The English Court has rejected an arbitrator challenge under s24 of the English Arbitration Act 1996 (the Act) on the basis of alleged "over-delegation" of their duties to their secretary. The Court's decision was based on a review of the Act, the LCIA Rules 1998, the various guidelines on the use of Tribunal Secretaries, academic commentary and previous English case law. In addition, the Court noted that it should be slow to depart from the conclusions of the LCIA Court on the same grounds of challenge.
This is a valuable judicial discussion of the practical use of tribunal secretaries and demonstrates that the Court will give robust consideration to whether the grounds of s24 are made out with regard to the use of a secretary.
Procedural background – underlying arbitration and challenge to the LCIA Court
Q commenced an arbitration against P under the LCIA Rules. The arbitrators –"experienced" and of "distinguished backgrounds" – appointed a Tribunal Secretary (the Secretary).
During the proceedings, the Chairman inadvertently sent to P's legal team an email (the Misdirected Email) intended for the Secretary asking "Your reaction to this latest from [P]?". P then requested a description of all tasks allocated to the Secretary and sought disclosure of certain communications between the Tribunal and the Secretary. The Tribunal outlined the Secretary's role, but denied the request for documents.
P filed a challenge with the LCIA Court, seeking to remove all three Arbitrators. The grounds included:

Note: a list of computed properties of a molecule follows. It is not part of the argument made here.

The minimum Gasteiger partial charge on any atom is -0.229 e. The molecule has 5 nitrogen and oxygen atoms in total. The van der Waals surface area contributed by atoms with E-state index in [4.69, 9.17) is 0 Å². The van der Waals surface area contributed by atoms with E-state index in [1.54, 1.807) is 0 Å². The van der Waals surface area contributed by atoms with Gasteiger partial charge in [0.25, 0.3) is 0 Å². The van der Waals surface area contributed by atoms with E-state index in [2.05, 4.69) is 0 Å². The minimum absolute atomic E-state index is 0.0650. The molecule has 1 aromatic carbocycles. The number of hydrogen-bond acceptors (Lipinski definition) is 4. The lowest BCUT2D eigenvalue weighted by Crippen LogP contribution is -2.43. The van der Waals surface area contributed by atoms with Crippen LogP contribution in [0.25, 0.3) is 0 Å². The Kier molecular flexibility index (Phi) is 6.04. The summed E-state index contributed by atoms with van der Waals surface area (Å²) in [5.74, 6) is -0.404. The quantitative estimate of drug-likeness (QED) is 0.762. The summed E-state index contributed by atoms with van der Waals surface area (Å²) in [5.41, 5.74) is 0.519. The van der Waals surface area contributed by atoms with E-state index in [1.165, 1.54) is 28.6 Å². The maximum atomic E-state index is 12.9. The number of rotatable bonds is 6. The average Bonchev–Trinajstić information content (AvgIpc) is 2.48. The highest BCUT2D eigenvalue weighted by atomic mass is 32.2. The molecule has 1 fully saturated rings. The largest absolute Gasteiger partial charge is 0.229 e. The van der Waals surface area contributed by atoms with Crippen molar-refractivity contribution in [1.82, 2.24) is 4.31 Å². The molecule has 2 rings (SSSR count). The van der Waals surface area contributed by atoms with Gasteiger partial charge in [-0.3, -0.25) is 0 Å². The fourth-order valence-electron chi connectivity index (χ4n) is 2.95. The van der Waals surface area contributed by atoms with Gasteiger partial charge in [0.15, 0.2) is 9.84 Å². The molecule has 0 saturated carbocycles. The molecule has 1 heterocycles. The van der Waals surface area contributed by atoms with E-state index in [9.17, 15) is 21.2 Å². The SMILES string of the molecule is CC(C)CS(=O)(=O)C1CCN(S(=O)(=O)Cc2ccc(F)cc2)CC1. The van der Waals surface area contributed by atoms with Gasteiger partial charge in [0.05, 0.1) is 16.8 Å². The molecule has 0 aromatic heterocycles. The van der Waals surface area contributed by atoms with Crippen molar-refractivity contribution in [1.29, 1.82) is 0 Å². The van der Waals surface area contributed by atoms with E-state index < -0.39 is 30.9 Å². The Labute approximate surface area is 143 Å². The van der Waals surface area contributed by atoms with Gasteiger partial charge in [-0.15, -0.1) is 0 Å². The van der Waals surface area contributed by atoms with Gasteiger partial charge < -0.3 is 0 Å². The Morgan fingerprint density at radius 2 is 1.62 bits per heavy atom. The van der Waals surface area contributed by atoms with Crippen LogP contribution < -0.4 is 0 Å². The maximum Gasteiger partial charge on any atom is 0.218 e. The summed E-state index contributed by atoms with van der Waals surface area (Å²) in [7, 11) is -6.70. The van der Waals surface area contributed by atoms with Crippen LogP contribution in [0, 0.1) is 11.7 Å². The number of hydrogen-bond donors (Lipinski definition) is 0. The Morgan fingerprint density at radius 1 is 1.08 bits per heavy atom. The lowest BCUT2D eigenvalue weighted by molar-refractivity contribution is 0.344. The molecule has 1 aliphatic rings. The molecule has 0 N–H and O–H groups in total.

- comments made by the Chairman at a conference gave rise to justifiable doubts about his independence and impartiality;
- improper delegation of the Tribunal's role by entrusting the Secretary with tasks beyond those permitted by the LCIA Rules and policies; and
- breach by the Tribunal of its mandate and duty not to delegate.
To justify these allegations, P relied on the Misdirected Email and its analysis of the time spent by the arbitrators and the Secretary in relation to certain procedural decisions (the Decisions).
In response, the arbitrators explained to the LCIA Court that the co-Arbitrators' decision-making process consisted of considering the parties' submissions, considering a draft decision prepared by the Chairman and approving it or discussing revisions (as appropriate). They also explained that the tasks undertaken by the Secretary included organising papers for the Tribunal, highlighting relevant legal authorities, maintaining factual chronologies, preparing drafts of orders and correspondence for consideration by the Tribunal and sending correspondence on behalf of the Tribunal.
The LCIA Court dismissed the challenges based on use of the Secretary but revoked the appointment of the Chairman, on the basis of comments made at a conference. After appointment of a new chairman, the re-constituted Tribunal reconsidered the Decisions and decided that they should stand.
P filed (i) a s24 challenge in the English court to remove the co-Arbitrators, on the basis that they had failed properly to conduct the proceedings and that substantial injustice had (or would be) caused to the applicant, and (ii) an ancillary application for disclosure of a wide range of communications between the co-Arbitrators and the Secretary related to the Secretary's role or any tasks allocated to him. The grounds for P's s24 application developed over time, as discussed below.